No Fines for Lawn Litter

No Fines for Lawn Litter

It’s gross, but the Uni can’t fine you for it

A proposed change to the Code of Conduct would have made it possible for the Uni to fine you for having a littered front lawn. The University didn’t go through with that change after receiving negative feedback from students, releasing their response on 10 July.

Ultimately, the University decided to let students “do the right thing” while acknowledging that “appropriate action is still needed to deal with gross rubbish dumping on private land.” And they’re not wrong. But that doesn’t mean they should be the ones to fine you for it.

Having litter in the front lawn was seen as “gross”, and something that reflected negatively on the University itself. A “gross” front lawn was one that had “a negative visual impact on others.” Lawns meeting this criterion would enable the Proctor to issue a “Notice to Clear Rubbish” and potentially a fine.

Students joined arms to retort that fining students for this was an overstep of the University’s power. There were 90 pages of responses to the new Code of Conduct. Almost all of them were about rubbish.

Students claimed that “what we do on our property is of no concern to the University”, and that “the ability to fine students should be reserved for much more serious and much less public offences.” One student response reminded the Uni that many dirty flats are not responsible for their front lawn litter, that much of it is thrown into the lawn by passersby. Another response signed off with the declaration that “we will fight this in court ’till the bitter end.” 

A particularly astute response demonstrated that the wording of the new rule was vague enough to be used in several inappropriate situations. They noted that under this new rule, students could be fined $500 for litter on a property kilometers from campus, litter on a property shared with non-students, litter that is present with consent from their landlord, or even litter left out while the student is home on break. “Why are we actually doing this,” asked another.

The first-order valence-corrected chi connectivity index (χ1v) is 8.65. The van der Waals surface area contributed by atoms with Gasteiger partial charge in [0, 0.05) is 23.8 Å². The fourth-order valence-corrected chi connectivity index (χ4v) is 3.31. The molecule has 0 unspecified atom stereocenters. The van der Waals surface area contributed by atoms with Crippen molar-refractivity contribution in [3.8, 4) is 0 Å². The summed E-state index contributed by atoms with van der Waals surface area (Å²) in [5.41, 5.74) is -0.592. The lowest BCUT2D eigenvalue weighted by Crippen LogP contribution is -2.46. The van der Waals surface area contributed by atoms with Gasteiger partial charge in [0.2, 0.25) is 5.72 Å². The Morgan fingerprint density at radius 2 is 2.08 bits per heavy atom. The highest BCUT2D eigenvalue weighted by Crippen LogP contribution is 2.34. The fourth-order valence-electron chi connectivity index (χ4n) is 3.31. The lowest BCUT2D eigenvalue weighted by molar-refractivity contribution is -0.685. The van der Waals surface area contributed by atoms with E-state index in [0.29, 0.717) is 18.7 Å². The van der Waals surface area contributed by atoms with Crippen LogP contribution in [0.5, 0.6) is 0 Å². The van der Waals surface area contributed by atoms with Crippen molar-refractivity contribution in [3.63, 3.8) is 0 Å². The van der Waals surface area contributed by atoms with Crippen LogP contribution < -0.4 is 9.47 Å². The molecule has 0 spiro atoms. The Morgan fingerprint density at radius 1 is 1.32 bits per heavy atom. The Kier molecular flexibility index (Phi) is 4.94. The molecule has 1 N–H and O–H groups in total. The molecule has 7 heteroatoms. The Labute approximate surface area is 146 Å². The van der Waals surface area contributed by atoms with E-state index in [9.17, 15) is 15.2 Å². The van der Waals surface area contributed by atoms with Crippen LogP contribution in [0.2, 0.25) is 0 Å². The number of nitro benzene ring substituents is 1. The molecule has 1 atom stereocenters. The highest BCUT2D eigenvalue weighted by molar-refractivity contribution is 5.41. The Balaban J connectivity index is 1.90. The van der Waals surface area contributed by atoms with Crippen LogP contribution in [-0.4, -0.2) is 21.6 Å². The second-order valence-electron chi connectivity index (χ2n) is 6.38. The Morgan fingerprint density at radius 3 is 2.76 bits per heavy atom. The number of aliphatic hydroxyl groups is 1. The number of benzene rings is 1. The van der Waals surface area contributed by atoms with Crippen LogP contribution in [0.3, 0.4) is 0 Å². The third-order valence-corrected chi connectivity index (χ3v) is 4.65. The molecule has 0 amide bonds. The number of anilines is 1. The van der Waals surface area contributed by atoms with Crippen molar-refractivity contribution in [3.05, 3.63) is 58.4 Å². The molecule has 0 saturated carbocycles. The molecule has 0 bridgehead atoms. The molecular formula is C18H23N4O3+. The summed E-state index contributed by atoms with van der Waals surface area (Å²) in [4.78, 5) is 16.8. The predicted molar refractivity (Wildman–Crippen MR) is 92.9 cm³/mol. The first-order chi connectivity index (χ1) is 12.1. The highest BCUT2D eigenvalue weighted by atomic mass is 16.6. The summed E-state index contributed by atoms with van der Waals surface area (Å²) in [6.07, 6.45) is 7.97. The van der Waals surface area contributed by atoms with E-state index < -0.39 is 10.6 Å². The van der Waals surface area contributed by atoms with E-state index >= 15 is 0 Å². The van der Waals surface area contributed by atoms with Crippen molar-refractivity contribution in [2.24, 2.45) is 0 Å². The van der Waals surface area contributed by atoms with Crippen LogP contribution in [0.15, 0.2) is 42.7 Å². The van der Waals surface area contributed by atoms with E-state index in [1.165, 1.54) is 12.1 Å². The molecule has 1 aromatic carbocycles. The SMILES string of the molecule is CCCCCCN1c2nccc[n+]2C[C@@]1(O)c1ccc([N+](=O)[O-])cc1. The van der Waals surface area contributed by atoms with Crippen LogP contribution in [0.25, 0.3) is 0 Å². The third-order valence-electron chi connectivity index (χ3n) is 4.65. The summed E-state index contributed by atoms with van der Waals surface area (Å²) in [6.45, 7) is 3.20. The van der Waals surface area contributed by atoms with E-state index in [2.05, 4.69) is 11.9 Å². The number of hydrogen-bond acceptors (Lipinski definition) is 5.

A further response retorted that if this was anyone’s job, it was the City Council’s. “You charge us like full-price adults,” said one particularly terse submission, “but seek to wield influence that infantilizes the student cohort. Reconsider.” This was echoed by staff who believe that “students should not have to adhere to a higher standard than ordinary citizens” when it comes to rubbish. “Unless, of course, they’re UniFlats.”

Not all staff were on board, though. One was disgusted by the student area, and said that while chatting to two “tourists” recently, they were asked what kind of “riot” had happened here. Honestly, it’s the tourists’ fault for trying to have a holiday in North Dunedin. The “rubbish, broken glass and vomit” were all reasons to “finally implement” a liquor ban in student areas, argued the staff member. This is not even remotely in the realm of University legislation. 

Finally, a rule against the breaking of glass bottles in public spaces be part of the Code of Conduct. The University also recognized that the efficacy of drug and alcohol screenings may dip if made mandatory, and instead recommended that these measures were encouraged, not required.

One submission concluded that “the University must remember that … separation is crucial in maintaining a positive relationship between itself and the people it is in place to serve: the students.” To which the students said “We’re quite happy with our filth, thank you.”

This article first appeared in Issue 16, 2021.
Posted 3:23pm Sunday 25th July 2021 by Fox Meyer.